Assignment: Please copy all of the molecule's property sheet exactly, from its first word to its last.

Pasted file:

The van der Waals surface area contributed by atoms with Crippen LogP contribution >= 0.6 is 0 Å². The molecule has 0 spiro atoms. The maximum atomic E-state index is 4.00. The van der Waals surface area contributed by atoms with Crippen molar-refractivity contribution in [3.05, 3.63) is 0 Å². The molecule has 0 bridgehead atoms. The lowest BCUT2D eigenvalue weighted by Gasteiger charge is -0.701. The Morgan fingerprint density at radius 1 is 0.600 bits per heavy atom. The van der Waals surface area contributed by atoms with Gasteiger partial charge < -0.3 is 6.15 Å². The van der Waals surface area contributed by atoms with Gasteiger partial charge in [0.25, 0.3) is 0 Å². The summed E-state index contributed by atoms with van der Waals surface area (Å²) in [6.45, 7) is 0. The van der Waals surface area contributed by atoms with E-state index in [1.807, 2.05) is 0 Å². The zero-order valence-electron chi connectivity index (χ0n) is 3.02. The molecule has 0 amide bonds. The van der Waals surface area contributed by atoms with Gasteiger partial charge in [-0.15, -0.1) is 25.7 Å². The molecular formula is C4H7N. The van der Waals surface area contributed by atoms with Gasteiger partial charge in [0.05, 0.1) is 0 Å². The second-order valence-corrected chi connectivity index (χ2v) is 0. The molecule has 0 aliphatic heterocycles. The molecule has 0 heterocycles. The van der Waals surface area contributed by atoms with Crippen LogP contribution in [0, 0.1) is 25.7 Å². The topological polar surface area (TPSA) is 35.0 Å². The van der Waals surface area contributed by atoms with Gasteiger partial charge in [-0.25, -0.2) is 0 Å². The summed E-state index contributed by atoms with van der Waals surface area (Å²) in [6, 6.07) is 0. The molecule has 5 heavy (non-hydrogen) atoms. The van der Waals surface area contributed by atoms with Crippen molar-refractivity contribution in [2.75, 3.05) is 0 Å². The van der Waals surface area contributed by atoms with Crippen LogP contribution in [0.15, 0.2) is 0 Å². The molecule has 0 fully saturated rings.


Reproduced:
The van der Waals surface area contributed by atoms with Crippen LogP contribution >= 0.6 is 0 Å². The molecule has 0 spiro atoms. The maximum atomic E-state index is 4.00. The van der Waals surface area contributed by atoms with Crippen molar-refractivity contribution in [3.05, 3.63) is 0 Å². The molecule has 0 bridgehead atoms. The lowest BCUT2D eigenvalue weighted by Gasteiger charge is -0.701. The Morgan fingerprint density at radius 1 is 0.600 bits per heavy atom. The van der Waals surface area contributed by atoms with Gasteiger partial charge < -0.3 is 6.15 Å². The van der Waals surface area contributed by atoms with Gasteiger partial charge in [0.25, 0.3) is 0 Å². The summed E-state index contributed by atoms with van der Waals surface area (Å²) in [6.45, 7) is 0. The van der Waals surface area contributed by atoms with E-state index in [1.807, 2.05) is 0 Å². The zero-order valence-electron chi connectivity index (χ0n) is 3.02. The molecule has 0 amide bonds. The van der Waals surface area contributed by atoms with Gasteiger partial charge in [-0.15, -0.1) is 25.7 Å². The molecular formula is C4H7N. The van der Waals surface area contributed by atoms with Gasteiger partial charge in [0.05, 0.1) is 0 Å². The second-order valence-corrected chi connectivity index (χ2v) is 0. The molecule has 0 aliphatic heterocycles. The molecule has 0 heterocycles. The van der Waals surface area contributed by atoms with Crippen LogP contribution in [0, 0.1) is 25.7 Å². The topological polar surface area (TPSA) is 35.0 Å². The van der Waals surface area contributed by atoms with Gasteiger partial charge in [-0.25, -0.2) is 0 Å². The summed E-state index contributed by atoms with van der Waals surface area (Å²) in [6, 6.07) is 0. The molecule has 5 heavy (non-hydrogen) atoms. The van der Waals surface area contributed by atoms with Crippen molar-refractivity contribution in [2.75, 3.05) is 0 Å². The van der Waals surface area contributed by atoms with Crippen LogP contribution in [0.15, 0.2) is 0 Å². The molecule has 0 fully saturated rings.